IM-2 Polar Mission

Intuitive Machines (IM) will launch their second lunar lander on SpaceX's Falcon 9 rocket. Polar Resources Ice Mining Experiment-1 (PRIME-1)

- - Read more about Intuitive Machines and Nova-C Lander missions on Astra's Lunar Exploration page

Masten Space Systems

Masten Space Systems will deliver 9 scientific instruments to the Moon with its XL-1 lander in late 2021.

Instruments will include a magnetometer to study the Moon’s mantle, an x-ray imager to study the interaction of Earth's magnetosphere and the solar wind and take measurements of electromagnetic phenomena on the surface of the Moon. An infra-red imaging system will explore the Moon's surface and map surface temperatures. This study will help to understand how we might use the resources found on the Moon. The lander will acquire samples of the lunar regolith (soil) using a robotic arm. The soil will be studied with instruments on the lander. Instruments will also measure the heat from the interior of the Moon as tools on the lander attempt to drill 7 to 10 feet (2 to 3 meters) below the surface.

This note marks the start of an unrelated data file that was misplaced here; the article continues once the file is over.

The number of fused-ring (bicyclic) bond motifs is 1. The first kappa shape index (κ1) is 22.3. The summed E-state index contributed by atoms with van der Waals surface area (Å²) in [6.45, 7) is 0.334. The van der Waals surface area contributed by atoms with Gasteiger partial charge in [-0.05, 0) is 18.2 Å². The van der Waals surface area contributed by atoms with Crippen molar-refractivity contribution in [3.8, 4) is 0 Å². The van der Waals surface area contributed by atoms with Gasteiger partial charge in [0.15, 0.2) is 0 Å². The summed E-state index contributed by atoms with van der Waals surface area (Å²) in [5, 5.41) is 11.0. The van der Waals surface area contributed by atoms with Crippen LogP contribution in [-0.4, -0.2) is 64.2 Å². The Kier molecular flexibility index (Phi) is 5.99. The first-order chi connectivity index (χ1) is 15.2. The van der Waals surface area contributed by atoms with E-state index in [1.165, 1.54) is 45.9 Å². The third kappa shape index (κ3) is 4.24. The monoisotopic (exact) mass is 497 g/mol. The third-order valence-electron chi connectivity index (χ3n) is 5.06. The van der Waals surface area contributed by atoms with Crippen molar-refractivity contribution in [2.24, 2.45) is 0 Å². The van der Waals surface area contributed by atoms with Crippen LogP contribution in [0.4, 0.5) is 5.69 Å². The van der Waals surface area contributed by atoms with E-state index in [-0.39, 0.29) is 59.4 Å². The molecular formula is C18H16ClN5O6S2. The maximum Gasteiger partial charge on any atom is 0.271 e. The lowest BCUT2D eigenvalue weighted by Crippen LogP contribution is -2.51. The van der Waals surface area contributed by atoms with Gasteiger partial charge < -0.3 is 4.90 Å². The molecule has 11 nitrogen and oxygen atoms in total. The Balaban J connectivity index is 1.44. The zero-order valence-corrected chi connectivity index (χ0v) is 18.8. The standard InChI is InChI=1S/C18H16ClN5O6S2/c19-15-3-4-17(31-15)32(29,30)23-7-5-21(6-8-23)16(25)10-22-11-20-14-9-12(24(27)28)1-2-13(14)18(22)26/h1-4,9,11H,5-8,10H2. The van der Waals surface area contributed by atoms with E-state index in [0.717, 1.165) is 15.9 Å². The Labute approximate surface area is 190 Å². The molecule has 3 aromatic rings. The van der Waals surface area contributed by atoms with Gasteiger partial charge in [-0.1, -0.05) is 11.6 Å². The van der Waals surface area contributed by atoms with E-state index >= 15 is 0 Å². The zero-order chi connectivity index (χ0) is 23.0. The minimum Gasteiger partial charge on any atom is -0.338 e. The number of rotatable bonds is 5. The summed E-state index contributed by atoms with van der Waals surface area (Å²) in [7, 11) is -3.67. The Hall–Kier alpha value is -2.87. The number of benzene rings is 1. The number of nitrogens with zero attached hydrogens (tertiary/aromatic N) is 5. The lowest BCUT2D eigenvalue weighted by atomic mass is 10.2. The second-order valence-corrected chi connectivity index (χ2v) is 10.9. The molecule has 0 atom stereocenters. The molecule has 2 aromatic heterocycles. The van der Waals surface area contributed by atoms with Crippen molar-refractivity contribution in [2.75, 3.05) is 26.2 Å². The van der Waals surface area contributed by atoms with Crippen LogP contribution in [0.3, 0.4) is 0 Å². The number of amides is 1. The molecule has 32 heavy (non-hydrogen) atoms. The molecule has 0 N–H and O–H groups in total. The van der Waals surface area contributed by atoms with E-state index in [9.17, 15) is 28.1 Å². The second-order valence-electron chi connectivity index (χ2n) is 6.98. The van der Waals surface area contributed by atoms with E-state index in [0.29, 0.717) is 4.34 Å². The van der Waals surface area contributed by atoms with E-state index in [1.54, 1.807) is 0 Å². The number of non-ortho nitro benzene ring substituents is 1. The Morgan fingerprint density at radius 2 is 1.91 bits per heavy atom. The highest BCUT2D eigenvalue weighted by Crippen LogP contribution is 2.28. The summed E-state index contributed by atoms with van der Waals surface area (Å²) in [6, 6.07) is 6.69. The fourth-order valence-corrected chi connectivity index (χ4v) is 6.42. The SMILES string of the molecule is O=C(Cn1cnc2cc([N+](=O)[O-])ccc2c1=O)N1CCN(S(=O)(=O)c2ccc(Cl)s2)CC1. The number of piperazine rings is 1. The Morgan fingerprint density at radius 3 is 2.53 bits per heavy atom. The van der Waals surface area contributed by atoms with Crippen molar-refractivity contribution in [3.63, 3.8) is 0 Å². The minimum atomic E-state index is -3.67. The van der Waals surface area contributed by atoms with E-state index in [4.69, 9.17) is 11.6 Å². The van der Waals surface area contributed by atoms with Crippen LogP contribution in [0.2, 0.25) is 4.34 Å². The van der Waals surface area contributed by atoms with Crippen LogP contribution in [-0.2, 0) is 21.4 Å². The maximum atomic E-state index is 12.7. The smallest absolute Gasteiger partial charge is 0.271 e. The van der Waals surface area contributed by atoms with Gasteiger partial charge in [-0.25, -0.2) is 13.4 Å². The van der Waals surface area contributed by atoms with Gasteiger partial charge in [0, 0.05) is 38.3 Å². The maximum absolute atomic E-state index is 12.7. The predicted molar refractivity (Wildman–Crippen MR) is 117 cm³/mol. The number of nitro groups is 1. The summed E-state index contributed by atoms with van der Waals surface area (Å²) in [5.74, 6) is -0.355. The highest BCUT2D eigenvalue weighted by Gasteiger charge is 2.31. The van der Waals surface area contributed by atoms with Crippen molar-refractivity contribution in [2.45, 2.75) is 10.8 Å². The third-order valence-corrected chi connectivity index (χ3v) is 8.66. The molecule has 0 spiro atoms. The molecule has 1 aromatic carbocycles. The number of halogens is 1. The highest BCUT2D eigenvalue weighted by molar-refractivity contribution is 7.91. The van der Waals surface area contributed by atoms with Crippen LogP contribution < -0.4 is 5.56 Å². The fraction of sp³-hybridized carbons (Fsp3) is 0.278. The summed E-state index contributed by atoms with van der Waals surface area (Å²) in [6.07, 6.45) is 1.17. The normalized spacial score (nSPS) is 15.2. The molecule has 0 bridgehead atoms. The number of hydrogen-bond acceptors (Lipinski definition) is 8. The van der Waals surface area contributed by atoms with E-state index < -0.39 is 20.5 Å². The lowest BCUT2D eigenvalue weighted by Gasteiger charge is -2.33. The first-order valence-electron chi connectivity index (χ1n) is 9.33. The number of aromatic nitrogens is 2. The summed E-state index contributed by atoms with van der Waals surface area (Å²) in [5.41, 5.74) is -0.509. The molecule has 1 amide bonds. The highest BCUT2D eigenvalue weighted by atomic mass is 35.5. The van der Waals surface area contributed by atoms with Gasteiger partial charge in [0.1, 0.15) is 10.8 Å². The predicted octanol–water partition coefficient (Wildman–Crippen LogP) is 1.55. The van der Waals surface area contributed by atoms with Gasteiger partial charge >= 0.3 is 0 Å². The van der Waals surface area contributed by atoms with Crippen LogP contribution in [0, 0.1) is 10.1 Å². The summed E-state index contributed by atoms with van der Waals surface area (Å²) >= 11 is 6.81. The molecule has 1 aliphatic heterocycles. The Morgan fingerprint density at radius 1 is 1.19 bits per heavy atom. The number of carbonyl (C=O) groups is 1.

The XL-1 lander will also carry Moon Ranger - a small, fast-moving rover that can travel beyond communications range from a lander and return to it (under development by Astrobotic.) The lander will also be equipped with Heimdall - an advanced camera and video system for taking high resolution images.

- - Read more about Masten and XL-1 Lander missions on Astra's Lunar Exploration page

Watch this NASA video (length 5:31) posted in December 2019 that explains the Artemis mission:

Links to NASA Pages:

Artemis Program

Space Launch System

Orion Spacecraft - Next capsule to take humans to the Moon

Lunar Reconnaissance Orbiter (LRO)

Lunar Reconnaissance Orbiter launched on June 18, 2009, on an United Launch Alliance Atlas V rocket. at Launch Complex 41 to begin the and Lunar Crater Observation and It entered lunar orbit on June 23, 2009 and began its mission began on September 15, 2009.

Commercial Lunar Payload Services (CLPS)

Moon to Mars

Page updated: 02/07/2021